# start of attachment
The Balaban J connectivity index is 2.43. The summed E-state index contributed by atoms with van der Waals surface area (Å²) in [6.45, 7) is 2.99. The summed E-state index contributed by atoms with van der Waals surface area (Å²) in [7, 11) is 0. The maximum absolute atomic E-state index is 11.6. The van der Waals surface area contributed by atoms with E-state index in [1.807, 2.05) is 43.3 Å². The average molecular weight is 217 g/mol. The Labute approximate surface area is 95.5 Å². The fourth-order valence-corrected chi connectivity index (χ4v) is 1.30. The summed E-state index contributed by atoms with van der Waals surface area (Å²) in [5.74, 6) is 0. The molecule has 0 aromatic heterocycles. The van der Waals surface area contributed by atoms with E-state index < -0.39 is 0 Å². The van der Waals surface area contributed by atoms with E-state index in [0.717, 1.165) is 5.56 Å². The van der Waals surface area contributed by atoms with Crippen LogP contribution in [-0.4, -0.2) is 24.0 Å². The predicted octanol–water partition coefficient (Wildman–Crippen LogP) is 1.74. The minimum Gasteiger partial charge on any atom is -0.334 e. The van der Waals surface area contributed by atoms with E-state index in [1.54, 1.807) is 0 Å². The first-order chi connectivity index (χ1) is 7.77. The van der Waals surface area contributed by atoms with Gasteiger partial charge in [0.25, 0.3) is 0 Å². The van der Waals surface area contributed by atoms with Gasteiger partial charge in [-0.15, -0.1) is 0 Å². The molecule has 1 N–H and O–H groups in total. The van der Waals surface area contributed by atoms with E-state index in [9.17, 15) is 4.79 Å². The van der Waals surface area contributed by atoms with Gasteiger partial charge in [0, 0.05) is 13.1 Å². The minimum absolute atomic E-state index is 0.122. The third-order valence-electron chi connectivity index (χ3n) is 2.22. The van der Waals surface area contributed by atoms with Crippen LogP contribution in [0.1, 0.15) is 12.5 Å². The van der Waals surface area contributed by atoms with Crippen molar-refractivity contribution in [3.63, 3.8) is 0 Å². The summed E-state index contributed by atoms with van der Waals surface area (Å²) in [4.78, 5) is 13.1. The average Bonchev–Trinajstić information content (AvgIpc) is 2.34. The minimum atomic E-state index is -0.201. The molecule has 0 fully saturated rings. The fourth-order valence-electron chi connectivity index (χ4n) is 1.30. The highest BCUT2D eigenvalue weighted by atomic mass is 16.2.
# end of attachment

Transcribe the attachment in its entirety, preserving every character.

The Balaban J connectivity index is 2.43. The summed E-state index contributed by atoms with van der Waals surface area (Å²) in [6.45, 7) is 2.99. The summed E-state index contributed by atoms with van der Waals surface area (Å²) in [7, 11) is 0. The maximum absolute atomic E-state index is 11.6. The van der Waals surface area contributed by atoms with E-state index in [1.807, 2.05) is 43.3 Å². The average molecular weight is 217 g/mol. The Labute approximate surface area is 95.5 Å². The fourth-order valence-corrected chi connectivity index (χ4v) is 1.30. The summed E-state index contributed by atoms with van der Waals surface area (Å²) in [5.74, 6) is 0. The molecule has 0 aromatic heterocycles. The van der Waals surface area contributed by atoms with E-state index < -0.39 is 0 Å². The van der Waals surface area contributed by atoms with E-state index in [0.717, 1.165) is 5.56 Å². The van der Waals surface area contributed by atoms with Crippen LogP contribution in [-0.4, -0.2) is 24.0 Å². The predicted octanol–water partition coefficient (Wildman–Crippen LogP) is 1.74. The minimum Gasteiger partial charge on any atom is -0.334 e. The van der Waals surface area contributed by atoms with E-state index in [1.54, 1.807) is 0 Å². The first-order chi connectivity index (χ1) is 7.77. The van der Waals surface area contributed by atoms with Gasteiger partial charge in [0.25, 0.3) is 0 Å². The van der Waals surface area contributed by atoms with Gasteiger partial charge in [-0.15, -0.1) is 0 Å². The molecule has 1 N–H and O–H groups in total. The van der Waals surface area contributed by atoms with E-state index in [9.17, 15) is 4.79 Å². The van der Waals surface area contributed by atoms with Gasteiger partial charge in [0, 0.05) is 13.1 Å². The minimum absolute atomic E-state index is 0.122. The third-order valence-electron chi connectivity index (χ3n) is 2.22. The van der Waals surface area contributed by atoms with Crippen LogP contribution in [0.1, 0.15) is 12.5 Å². The van der Waals surface area contributed by atoms with Crippen molar-refractivity contribution in [3.63, 3.8) is 0 Å². The summed E-state index contributed by atoms with van der Waals surface area (Å²) in [4.78, 5) is 13.1. The average Bonchev–Trinajstić information content (AvgIpc) is 2.34. The minimum atomic E-state index is -0.201. The molecule has 0 fully saturated rings. The fourth-order valence-electron chi connectivity index (χ4n) is 1.30. The highest BCUT2D eigenvalue weighted by atomic mass is 16.2.